Classical Exceptional big band performance

Exceptional big band performance

Often one hears concerts that are quite good. Less frequently, there are great performances that impress with their energy and virtuosity. And on very rare occasions, there are gigs that leave you with a “wow, aren’t I lucky to be human and alive” feeling. The North Sea Big Band’s set yesterday fell firmly into the last category.

The programme of original compositions by South African Shannon Mowday, and Norwegians Arne Hiorth and Geir Lysne, featured a slew of outstanding local and European players including Melvin Peters (piano), Shaun Johannes (bass), James Bassingthwaighte (trombone), Chris Engel (saxophones), Tarjei Grimsby (trombone), and Frank Brodahl (trumpet).

Eschewing the soli and shout choruses that characterise traditional big band arranging, the composers aligned themselves more closely with the rougher and more adventurous aesthetics of figures like Carla Bley and Charlie Haden. The set opened with two pieces by Mowday. The first was an optimistic African-inspired number which saw spirited trumpet and saxophone solos. Her second piece, with its sporadic outbursts of free-jazz improvisation, recalled the raucous and crazy-beautiful writing on Carla Bley’s Escalator over the Hill.

Lysne’s exquisitely designed contributions were charmingly melodic, formally clever, and full of quirky wit and humour. From their joyful faces and exuberant playing it was utterly clear that the band were having the time of their lives. Johannes, in particular, was outstanding throughout, and his bass grooves were the powerful engine that drove the entire performance. The three percussionists created open textures and inviting grooves that were full of delicious detail.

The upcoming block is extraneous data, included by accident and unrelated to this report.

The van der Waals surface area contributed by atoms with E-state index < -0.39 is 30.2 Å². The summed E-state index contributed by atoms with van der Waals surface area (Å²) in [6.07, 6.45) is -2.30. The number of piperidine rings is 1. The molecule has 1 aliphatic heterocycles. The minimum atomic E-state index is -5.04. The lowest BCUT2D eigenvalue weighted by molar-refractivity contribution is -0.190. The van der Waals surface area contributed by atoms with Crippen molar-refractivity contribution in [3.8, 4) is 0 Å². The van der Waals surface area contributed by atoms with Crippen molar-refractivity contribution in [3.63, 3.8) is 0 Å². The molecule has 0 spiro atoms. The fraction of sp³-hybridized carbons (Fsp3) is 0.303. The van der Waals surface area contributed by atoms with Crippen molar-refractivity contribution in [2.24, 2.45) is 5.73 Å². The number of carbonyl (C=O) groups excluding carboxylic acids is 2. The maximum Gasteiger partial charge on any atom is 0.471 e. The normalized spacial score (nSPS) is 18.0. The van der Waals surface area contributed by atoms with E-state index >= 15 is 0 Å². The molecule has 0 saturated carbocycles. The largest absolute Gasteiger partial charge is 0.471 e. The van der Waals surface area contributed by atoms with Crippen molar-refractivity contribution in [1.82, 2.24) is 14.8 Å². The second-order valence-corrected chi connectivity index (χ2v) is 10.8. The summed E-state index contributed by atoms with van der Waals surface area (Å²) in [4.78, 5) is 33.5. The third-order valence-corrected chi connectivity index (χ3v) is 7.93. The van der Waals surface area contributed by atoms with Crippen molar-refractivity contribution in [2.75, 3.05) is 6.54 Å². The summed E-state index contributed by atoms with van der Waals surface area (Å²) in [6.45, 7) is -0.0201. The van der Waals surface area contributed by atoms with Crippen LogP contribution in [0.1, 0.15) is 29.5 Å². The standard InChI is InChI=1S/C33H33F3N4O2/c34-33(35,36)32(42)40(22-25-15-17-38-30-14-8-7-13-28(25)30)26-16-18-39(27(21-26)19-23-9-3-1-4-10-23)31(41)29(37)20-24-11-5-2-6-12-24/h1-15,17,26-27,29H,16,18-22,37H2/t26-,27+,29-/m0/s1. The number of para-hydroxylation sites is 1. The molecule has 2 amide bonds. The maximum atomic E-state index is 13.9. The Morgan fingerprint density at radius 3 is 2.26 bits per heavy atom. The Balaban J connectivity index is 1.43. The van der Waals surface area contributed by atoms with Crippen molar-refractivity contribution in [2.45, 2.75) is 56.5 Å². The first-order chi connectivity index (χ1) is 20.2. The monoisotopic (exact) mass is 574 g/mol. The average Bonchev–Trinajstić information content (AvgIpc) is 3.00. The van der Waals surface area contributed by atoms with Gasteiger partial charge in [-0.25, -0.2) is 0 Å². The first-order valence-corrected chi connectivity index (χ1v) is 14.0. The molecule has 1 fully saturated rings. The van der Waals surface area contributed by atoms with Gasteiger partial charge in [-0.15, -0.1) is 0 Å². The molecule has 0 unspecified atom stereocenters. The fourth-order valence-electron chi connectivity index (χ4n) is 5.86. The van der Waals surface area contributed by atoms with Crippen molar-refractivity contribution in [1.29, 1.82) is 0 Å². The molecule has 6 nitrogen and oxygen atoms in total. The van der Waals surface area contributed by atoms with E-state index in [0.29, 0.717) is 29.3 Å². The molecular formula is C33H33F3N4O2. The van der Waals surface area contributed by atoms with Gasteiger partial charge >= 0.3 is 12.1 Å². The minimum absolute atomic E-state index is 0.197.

Although the entire performance was brilliant, I found Lysne’s looped solo on flute, voice and saxophone particularly original and evocative. I also relished the guest appearance of South African icon Alvin Dyers on guitar. His solo in Hiorth’s tribute to Jimmy Dludlu brought a welcome dose of an older South African jazz sound into the contemporary Afro-European sound of this exceptional big band.

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